Some years ago, amidst my own college education, I first ran into the legacy of Sylvia Plath. It was complicated. Myself a fledgling writer, I was humbled when a friend of mine compared me to the late poet. We share a birthday, and that was where I thought the similarities ended. It was not until I did further research (…late-night Wikipedia) that I discovered her tale was as touching as it was troubling. For this month, we choose to delve deeper into the woman who was.
Her life is more explored and noted than her writing, possibly because her “self” was so woven into her work. Further, the most notable aspect of her life is how it ended, it seems, so it is important to note the content of her work, as well as the less-explored aspects of her life. Conversations about Plath tend to “focus on death,” but her suicide is not the only story (Broe 124).
Things You Might Not Have Known About Sylvia Plath:
- At eight years old, she published her first poem; this same year, her father died of complications from diabetes (McGill).
- In her childhood, Plath spent her time “where the land ended,” and enjoyed swimming (Rollyson 9).
- She was fond of Superman and the radio dramas about him (Rollyson 10).
- Plath scored near a 160 on an IQ test when she was twelve, “well into genius territory” (Rollyson 16).
- Appearances “mattered to Sylvia” (Rollyson 19). She preferred proper grammar, well-groomed clothing and habits, and good manners.
- She was intensely invested in having an audience, to the extent that “an audience has to witness the spectacle of what it meant to be Sylvia Plath” (Rollyson 3). She modeled for magazines, wrote pieces in multiple journals and for multiple prizes; always to stay in the public’s eye.
- In her later works, specifically the collections Ariel and Winter Trees, Plath “creates a literary value out of poetic ambivalence;” that is, she contrasts the virtues of languishing with the virtues of performance (Broe 126). There is a desire to keep herself to herself, diminish, become smaller, but there is also a pull towards showcasing what she has to offer.
Through delving into these books (listed below) I realized that the woman who ended her life on February 11, 1963 was so much more than a statistic. She had a vibrant childhood – if strict and tragic at times – and achieved as much as was possible. She lost her father at a young age and remembered him as an almost larger-than-life figure for the rest of her life. She loved swimming; she loved attention; she loved expressing herself through poetry, though she had several novels in the works. And in the end, the result of her mental illness perhaps became one last act of claiming her identity as her own (Rollyson 231).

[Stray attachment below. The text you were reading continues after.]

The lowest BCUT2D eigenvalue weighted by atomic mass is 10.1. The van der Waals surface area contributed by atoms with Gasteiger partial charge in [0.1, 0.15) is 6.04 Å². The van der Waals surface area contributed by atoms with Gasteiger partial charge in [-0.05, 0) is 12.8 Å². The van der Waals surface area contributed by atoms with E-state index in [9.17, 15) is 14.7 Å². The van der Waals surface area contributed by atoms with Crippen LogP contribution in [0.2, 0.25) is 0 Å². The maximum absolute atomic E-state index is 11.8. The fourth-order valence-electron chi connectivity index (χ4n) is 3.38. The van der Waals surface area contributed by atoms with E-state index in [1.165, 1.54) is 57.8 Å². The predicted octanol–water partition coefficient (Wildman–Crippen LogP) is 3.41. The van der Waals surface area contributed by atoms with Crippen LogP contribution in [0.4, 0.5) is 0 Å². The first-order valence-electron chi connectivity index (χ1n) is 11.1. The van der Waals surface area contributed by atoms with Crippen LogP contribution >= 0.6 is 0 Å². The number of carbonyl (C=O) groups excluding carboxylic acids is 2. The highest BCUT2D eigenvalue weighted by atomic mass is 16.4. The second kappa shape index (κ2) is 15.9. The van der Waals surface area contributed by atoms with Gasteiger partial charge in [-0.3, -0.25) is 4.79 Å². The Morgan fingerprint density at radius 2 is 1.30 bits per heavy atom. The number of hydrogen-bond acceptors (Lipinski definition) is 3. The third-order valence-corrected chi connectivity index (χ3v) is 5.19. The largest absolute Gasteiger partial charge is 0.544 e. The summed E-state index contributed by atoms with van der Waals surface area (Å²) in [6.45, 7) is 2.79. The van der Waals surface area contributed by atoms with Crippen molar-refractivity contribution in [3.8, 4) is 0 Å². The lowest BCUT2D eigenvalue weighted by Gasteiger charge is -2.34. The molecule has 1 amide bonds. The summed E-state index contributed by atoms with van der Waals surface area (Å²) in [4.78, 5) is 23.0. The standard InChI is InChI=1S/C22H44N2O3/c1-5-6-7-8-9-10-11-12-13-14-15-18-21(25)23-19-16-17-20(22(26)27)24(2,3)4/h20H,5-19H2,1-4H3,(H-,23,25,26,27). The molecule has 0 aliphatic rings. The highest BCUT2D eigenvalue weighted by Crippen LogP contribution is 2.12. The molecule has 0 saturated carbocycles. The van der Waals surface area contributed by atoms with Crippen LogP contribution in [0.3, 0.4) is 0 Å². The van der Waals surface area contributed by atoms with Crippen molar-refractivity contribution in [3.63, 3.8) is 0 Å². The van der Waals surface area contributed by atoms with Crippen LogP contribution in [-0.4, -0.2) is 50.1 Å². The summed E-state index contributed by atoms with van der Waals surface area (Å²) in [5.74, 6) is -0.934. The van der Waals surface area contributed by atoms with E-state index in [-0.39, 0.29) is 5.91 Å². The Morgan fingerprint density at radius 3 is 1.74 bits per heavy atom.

Aside from the definitive end of her life at 30, there aren’t many dissimilarities between Plath and I in the above paragraph. I took to the water as a child, preferring water to land most summers. My own father’s death when I was thirteen will always affect my life and my writing, and I find more meaning out of life when I’m chronicling it in prose or verse. I have many unfinished manuscripts, and one day they will be finished. Mental health services have expanded greatly since the sixties, and even though they still have further to go, I don’t see my story ending the same way as Sylvia’s. I can’t. I have been intensely lucky and privileged throughout my life; because of the bravery of women like Plath, we are free to express ourselves in quiet explosions of catharsis.
In honor of National Poetry Month, and in honor of one of my literary inspirations, let’s raise a glass – behave here, please – to life, and to art.
If you or anyone you know is contemplating suicide, you can find help with the Suicide Hotline at 800-273-TALK (8255). For a more local option, you can contact the Richmond Behavorial Health Advisory at 804-819-4100. Thank you.
Broe, Mary Lynn. Protean Poetic: The Poetry of Sylvia Plath. University of Missouri Press, 1980.
McGill, Sarah Ann. Sylvia Plath. 2005.
Rollyson, Carl E. American Isis: The Life and Art of Sylvia Plath. 1st ed., St. Martin’s Press, 2013.